AstraZeneca is facing mounting opposition over its plans to award its chief executive, Pascal Soriot, a big increase in bonuses, with two investor advisory groups calling on shareholders to vote against the policy.
Glass Lewis and Institutional Shareholder Services (ISS) have both flagged concerns over moves to raise the maximum share bonus Soriot can receive under a long-term plan from 550% of his £1.3m base salary to 650%. AZ also plans to hoist Soriot’s maximum annual bonus to 250% of salary from 200%, depending on performance targets being hit.
The two advisory groups recommended investors should vote against the pay policy at next Tuesday’s annual meeting.
Neville White, the head of responsible investment policy and research at EdenTree Investment Management, which holds AstraZeneca shares, described the proposed bonus increases as “obscene” and said he would vote against them. He added: “It is obviously tricky, because Pascal is both a hero and an antihero at the moment.”
The pay vote comes at a sensitive time, as AstraZeneca has faced a barrage of criticism over its coronavirus vaccine after supply shortages and, in rare cases, a potential link to blood clots. It has, however, pledged to supply the vaccine on a not-for-profit basis during the pandemic, and lost money making it in the first quarter of the year.
Soriot has been paid more than £15m in each of the last two years, after overseeing a turnaround as he rebuilt AstraZeneca’s drug portfolio. The firm has faced down several shareholder pay revolts over the years.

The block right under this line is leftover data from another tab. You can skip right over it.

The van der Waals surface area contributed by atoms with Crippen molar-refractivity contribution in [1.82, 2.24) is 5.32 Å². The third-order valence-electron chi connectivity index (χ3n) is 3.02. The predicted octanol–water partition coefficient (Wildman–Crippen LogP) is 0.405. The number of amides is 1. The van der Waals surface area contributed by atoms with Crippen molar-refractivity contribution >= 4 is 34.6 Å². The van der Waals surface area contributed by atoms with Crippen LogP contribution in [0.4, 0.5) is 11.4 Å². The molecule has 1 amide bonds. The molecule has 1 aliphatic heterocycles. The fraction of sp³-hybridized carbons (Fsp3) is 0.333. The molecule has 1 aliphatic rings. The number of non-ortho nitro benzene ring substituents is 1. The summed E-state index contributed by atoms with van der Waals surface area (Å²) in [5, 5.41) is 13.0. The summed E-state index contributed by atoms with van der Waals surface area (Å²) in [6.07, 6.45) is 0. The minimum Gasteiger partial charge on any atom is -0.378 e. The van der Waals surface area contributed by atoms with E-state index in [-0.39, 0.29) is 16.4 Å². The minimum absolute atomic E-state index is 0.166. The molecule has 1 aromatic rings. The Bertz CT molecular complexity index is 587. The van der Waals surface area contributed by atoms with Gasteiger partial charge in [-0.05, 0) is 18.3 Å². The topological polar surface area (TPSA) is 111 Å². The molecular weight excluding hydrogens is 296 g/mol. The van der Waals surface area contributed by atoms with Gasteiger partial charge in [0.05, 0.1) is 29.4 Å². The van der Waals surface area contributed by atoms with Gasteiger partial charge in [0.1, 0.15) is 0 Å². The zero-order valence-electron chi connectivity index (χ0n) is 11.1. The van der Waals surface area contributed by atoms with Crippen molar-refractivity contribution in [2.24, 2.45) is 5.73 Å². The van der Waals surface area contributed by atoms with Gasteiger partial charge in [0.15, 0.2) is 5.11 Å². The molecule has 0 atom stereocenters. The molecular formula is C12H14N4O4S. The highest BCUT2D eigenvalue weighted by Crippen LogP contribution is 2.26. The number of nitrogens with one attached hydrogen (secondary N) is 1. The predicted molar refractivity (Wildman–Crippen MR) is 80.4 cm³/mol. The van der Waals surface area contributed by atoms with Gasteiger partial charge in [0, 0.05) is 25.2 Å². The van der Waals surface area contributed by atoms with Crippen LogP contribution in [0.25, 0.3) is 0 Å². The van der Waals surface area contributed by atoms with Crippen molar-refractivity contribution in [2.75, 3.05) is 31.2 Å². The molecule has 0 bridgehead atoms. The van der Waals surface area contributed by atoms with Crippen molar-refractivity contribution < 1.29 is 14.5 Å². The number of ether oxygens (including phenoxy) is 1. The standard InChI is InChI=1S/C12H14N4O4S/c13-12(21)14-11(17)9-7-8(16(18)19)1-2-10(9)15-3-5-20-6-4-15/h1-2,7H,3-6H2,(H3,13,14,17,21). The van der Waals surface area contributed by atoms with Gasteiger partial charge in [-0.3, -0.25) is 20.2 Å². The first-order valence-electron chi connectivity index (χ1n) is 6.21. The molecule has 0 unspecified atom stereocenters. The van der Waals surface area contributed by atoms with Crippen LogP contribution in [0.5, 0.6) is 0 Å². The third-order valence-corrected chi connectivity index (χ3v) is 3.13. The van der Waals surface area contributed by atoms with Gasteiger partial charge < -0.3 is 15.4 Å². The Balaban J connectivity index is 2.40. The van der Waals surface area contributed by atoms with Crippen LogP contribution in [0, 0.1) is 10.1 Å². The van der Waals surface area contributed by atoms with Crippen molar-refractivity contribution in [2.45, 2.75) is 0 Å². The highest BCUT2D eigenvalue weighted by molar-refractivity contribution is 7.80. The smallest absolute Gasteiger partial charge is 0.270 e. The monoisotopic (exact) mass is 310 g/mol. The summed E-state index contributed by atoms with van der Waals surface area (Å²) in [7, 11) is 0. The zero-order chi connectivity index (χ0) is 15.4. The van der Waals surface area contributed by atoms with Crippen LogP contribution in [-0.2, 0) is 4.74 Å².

AstraZeneca pointed out that the pension contributions of Soriot and other executives would be cut to the same level of the wider workforce, at 11% of base pay, under the new policy.
A spokesperson said: “We link the remuneration of our executives to successful delivery of our strategy and shareholder returns. Since their appointment, our executive directors have driven a remarkable turnaround in the company’s performance. This has resulted in AstraZeneca delivering a total shareholder return of close to 300% over the last eight years, significantly ahead of our global pharmaceutical and FTSE 100 peers.”
Prof Sarah Gilbert, the scientist who led the team that created the Oxford/AstraZeneca coronavirus vaccine, could receive more than £20m from her 5.2% stake in a biotech firm she co-founded, which is preparing to float on the stock market in the US.
Stéphane Bancel, the chief executive of the Covid vaccine maker Moderna, is now worth close to $5bn as a result of his 8% stake in the biotech firm, after the shares soared more than 500% over the past year.